Gophers’ prized recruit Perich arrives in Dinkytown ready to rock

Move-in day on a college campus often is a rewarding but emotional time for parents as they say goodbye to a teenager who's about to live away from home for the first time.

Such was the case Wednesday for George and Danielle Perich, who made the two-hour drive from Esko, Minn., to Dinkytown. They were going through the rite of passage with their son, Koi, who reported to the University of Minnesota to begin his career with the Gophers football team.

While waiting for Koi to finish some football meetings before helping him move into his new digs, Danielle Perich was asked if she had shed any tears. "Not yet," she said, knowing that some might come later.

For Koi, emotions hit, too, and the main one was excitement, especially when he entered the apartment he'll share with three freshman teammates at the Radius, a short walk away from the Gophers football complex.

"This is dope!" he said. "I've got my own bathroom and everything. It's a good place to start."

Excited also can describe the mood of the Gophers coaching staff and fan base with Perich wearing maroon and gold.

The versatile, athletic playmaker excelled on offense, defense and special teams for Esko's Lincoln Secondary School and will play safety for the Gophers. The four-star recruit, who scored 27 touchdowns last season, was the top-ranked Minnesotan in the 2024 prep class, and he stayed true to his April 19, 2023, verbal commitment despite late pushes by the likes of Ohio State, USC and Florida State.

Less than a week before the Dec. 20 early signing date, Buckeyes coach Ryan Day visited the Periches in Esko to make his final pitch.

"It was really stressful at the end," Danielle Perich said. "I continue to be impressed with Koi. Every time he would go on a visit, he handled himself so well. That Sunday before signing day, I could tell it was weighing on him."

Added George Perich, "He kind of embraced it. It could be overwhelming at times. He liked it but wanted to be done at the same time."

A setback on the track

Koi Perich's spring has been packed with milestones. Final exams. Graduation last week, and a grad party scheduled for next week. One thing will be missing, though: He won't be able to compete in the state track and field meet because of a hamstring injury.

One of Perich's reasons to finish his senior season at Esko rather than enroll early at Minnesota, as nine members of the 2024 recruiting class did, was to pursue a state championship with his high school friends. That didn't happen in basketball, as Esko fell to Pequot Lakes in the Class 2A Section 7 title game. And now it won't happen in track and field after he aggravated a hamstring injury during the Section 7A meet last week.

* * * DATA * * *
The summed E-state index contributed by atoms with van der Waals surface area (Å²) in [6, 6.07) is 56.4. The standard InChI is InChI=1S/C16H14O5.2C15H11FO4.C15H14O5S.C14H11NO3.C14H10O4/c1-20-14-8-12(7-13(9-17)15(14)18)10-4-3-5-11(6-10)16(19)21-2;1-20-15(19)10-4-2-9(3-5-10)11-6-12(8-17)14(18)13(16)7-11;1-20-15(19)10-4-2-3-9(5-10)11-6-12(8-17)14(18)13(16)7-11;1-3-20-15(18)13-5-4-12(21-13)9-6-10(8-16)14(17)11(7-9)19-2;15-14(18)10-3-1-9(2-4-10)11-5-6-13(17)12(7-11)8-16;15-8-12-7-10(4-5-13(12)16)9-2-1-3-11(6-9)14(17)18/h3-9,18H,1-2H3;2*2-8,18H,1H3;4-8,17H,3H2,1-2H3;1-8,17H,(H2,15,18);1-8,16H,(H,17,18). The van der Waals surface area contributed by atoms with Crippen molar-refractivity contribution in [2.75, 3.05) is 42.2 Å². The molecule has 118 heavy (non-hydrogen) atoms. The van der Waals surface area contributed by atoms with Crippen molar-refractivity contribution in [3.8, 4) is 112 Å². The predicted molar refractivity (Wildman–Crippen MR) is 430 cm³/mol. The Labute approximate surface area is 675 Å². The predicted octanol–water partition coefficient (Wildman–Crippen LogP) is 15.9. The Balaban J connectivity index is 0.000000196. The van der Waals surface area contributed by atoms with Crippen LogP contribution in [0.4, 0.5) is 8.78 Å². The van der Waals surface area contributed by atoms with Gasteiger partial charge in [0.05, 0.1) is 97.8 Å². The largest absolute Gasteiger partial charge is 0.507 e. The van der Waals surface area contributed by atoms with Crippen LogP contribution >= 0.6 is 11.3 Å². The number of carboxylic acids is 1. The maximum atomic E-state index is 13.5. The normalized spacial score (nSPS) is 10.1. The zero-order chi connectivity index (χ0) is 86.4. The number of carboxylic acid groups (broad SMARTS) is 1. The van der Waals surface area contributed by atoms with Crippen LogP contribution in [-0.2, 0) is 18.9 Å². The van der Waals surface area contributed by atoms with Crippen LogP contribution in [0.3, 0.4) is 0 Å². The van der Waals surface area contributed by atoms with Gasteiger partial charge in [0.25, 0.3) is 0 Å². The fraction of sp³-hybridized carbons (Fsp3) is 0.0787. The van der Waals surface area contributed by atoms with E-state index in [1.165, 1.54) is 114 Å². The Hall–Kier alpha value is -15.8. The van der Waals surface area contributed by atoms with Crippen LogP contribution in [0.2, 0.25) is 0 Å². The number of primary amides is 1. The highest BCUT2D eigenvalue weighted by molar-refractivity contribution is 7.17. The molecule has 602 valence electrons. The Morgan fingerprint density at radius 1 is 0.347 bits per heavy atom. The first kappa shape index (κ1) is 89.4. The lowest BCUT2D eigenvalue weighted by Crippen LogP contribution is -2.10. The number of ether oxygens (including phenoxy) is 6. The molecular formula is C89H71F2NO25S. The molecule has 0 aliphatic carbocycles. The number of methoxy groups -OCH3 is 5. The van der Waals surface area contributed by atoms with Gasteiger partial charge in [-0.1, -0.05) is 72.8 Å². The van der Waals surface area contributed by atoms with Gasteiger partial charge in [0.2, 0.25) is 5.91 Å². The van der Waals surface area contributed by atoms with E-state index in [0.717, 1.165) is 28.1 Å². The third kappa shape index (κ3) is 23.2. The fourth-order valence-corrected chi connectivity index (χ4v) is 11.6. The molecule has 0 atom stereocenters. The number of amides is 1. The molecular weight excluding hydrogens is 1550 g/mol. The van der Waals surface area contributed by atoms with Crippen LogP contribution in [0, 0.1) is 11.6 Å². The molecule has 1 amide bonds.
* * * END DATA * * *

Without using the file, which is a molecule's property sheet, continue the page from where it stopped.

"That was the only meet where I felt like I was 100 percent," said Perich, who won the 100 meters in 10.87 seconds, the top time in Class A this season, before reinjuring the hamstring in the 4x200 relay.

Perich's focus will turn to football as the Gophers ramp up with workouts before training camp starts in August. He was back on campus for the first time since watching a Gophers spring practice and recalled how impressed he was with the high-tempo pace at which Fleck has the team practice.

"It's intense,'' Perich said. "You've got to bring it. You've got to be prepared every single time. The one thing noticed [on recruiting visits] was the different practices. I went to Michigan, and they did things slower. Here, it's, 'Boom, boom, boom.'"

Athletic family stays close to home

George Perich was a standout cornerback, and Danielle Perich was a star basketball player and track and field athlete at Valley City (N.D.) State University in the late 1990s. The athletic family also includes Koi's older brother, Mason, who caught four touchdown passes as a freshman wide receiver at Minnesota State Mankato last year.

"We're thrilled that [Koi] is staying close to home," said Danielle, calculating the driving time to catch an 11 a.m. Gophers game and a 6 p.m. game at Mankato's Blakeslee Stadium. When comparing the Gophers and Mavericks schedules, the Periches could have up to four chances to see both sons' games on the same Saturday.

"We haven't mapped it all out yet," George said.

As he checked out his apartment, Koi spent some time reflecting on the path he's taken to get there. Through triumphs and setbacks on the field, to a rewarding yet stressful recruiting process, and now to the beginning of his next challenge, he's embraced the journey.

"It's been 2½ years coming," he said. "I'm ready to begin my college career."